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Terminologies in psychiatric nursing

Terminologies in Psychiatric Nursing

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Terminologies in psychiatric nursing

  1. 1.  Mental Health is a state of balance between the individual and the surrounding world, a state of harmony between oneself and others, and a co- existence between the reality of the self and that of the others.  Mental Illness are clinically significant conditions characterized by alterations in thinking, mood (emotions), behaviour associated with personal distress and impaired functioning.
  2. 2.  Psychiatry: It is a branch of medicine that deals with the diagnosis, treatment and prevention of mental illness .  Psychiatric Nursing: It is a specialized area of nursing practice, employing theories of human behaviour as it is a science , and the purposeful use of self as it is an art , in the diagnosis and treatment of human responses to actual or potential mental health problems . ( ANA1994 )
  3. 3.  Perception is the meaningful organization of sensory data and their interpretation in the light of one’s past experience.  Hyper aesthesia: Increased intensity of sensations, seen in intense emotions and hypochondriacal (chronic anxiety) personalities. In hyper aesthesia sounds appear louder, colours brighter, and pain unbearable.  Illusions: Misperceptions or misinterpretations of real external sensory stimuli: e.g. Shadows may be misperceived as frightening figures., In a fading light rope is misperceived as a snake .
  4. 4.  Hallucinations: Perception in the absence of real external stimuli; experienced as true perception coming from the external world (not within the mind). e.g. Hearing a voice of someone when actually nobody is speaking within the hearing distance. (Causes: Intense emotions, Suggestion, Disorders of sense organs, Sensory deprivation, Disorders of CNS - epilepsy, Psychiatric disorders)  Auditory hallucinations ( Voice, sound, noise). is a form of hallucination that involves perceiving sounds without auditory stimulus. Seen in Psychosis. Three types: Elementary – noises, bells or undifferentiated whispers ; in organic states: Partly organized- music and Completely organized- hallucinatory voices schizophrenia- persecutory in nature
  5. 5. Types of auditory hallucination:  Second-person hallucinations: voice speaking to the person addressing him as “you”.  Third-person hallucinations: voice talking about the person as “he” or “she”:  Thought echo : hearing one’s own thoughts being spoken aloud; the voice may come from inside or outside the head.
  6. 6.  Visual hallucination: is the seeing of things that are not there. (Elementary- flashes of light: Partly organized- patterns: Completely organized- people, animals, objects.)  Olfactory hallucinations is the phenomenon of smelling odours that are not really present. The most common odours are unpleasant smells such as rotting flesh ,vomit, urine, faeces, smoke, etc.  Gustatory hallucination is the perception of taste without a stimulus. Seen in depression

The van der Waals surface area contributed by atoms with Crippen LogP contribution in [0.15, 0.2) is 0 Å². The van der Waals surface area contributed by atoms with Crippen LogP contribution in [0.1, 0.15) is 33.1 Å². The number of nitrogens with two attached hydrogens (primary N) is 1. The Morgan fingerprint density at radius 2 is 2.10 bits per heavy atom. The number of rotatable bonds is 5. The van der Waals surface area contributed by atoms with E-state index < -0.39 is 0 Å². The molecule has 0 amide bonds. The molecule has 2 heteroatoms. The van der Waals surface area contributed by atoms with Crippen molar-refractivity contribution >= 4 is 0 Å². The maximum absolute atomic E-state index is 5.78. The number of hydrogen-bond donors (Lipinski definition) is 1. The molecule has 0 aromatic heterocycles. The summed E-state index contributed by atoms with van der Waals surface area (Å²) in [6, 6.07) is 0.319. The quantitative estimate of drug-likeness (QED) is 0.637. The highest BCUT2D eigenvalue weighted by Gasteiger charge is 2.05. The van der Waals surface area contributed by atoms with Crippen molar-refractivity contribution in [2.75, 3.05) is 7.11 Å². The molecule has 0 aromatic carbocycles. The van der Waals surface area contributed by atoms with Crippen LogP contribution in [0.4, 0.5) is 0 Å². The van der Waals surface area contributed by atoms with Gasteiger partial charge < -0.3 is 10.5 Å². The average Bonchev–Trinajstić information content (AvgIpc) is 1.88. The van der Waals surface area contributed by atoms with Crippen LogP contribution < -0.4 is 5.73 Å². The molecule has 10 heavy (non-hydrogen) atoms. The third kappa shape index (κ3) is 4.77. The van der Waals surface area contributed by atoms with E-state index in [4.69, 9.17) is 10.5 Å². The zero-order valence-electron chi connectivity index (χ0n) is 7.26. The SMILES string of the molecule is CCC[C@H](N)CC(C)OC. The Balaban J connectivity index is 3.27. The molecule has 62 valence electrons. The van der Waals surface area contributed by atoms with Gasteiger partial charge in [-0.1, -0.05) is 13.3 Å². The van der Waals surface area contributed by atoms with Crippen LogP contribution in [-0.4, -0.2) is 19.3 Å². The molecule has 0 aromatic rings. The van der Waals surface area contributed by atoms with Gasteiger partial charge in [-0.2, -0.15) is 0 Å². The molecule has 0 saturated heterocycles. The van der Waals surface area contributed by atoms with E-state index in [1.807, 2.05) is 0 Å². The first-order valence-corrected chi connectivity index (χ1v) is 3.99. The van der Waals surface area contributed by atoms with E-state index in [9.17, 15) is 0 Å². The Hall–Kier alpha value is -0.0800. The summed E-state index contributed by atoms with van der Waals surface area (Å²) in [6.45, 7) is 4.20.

7. 7.  Tactile hallucinations: Hallucination of touch or surface sensation. Three types: superficial, kinaesthetic (movement of body parts) and visceral (severe pain of separation of internal organ, twitching etc.).  Formication, ( type of tactile hallucination) is the sensation of insects crawling underneath the skin and is frequently associated with prolonged cocaine use.  Somatic Hallucination: False sensation of things occurring / moving in or to the body, most often visceral in origin.
  8. 8.  Imperative hallucination: Voices giving instructions to patients, who may or may not feel obliged to carry them out.  Command / commentary hallucinations: The subject hears voices that comment on, command, or describe the subject's actions or behaviour. The person feels obliged to obey.  Lilliputian hallucinations: A type of visual hallucination. Commonly seen in certain neurological diseases. Here the object appear either smaller or larger than they actually are. ( micropsia, macropsia). It is seen in Alice in wonderland syndrome.
  9. 9.  Scenic hallucinations: hallucinations in which whole scenes are hallucinated like a cinema film; more common in psychiatric disorders associated with epilepsy. Type of visual hallucination.  Autoscopy (phantom mirror image): The person sees himself and knows that it is he. Sometimes seen in normal subjects when they are depressed or emotionally disturbed. Commonly seen in borderline disorders and psychosis. ‘Negative Autoscopy’: the patient looks in the mirror and sees no image; in organic states. Although the sufferer's image may be seen by others, he or she claims not to see it. Internal Autoscopy: the subject sees his own internal organs.
  10. 10.  Extracampine hallucinations: a hallucination which is outside the limits of the sensory field. They are hallucinations beyond the possible sensory field. e.g., 'seeing' somebody standing behind you.  Hypnagogic hallucinations: hallucinations when falling asleep. Hypnopompic hallucinations: hallucinations when waking from sleep. It can be any type such as auditory, visual etc.
  11. 11.  Mood congruent hallucination: Hallucination in which content is consistent with either a depressed or manic mood.  Mood incongruent hallucination: Hallucination in which content is not consistent with either a depressed or manic mood. Eg. Depressed voices in depression, self inflated worth or power in mania.  Pseudo hallucination seen in Attention seeking personalities, hysteria.  Derealisation: A subjective sense that the environment is strange and unreal.  Depersonalization: a person’s subjective sense of being unreal, strange and unfamiliar.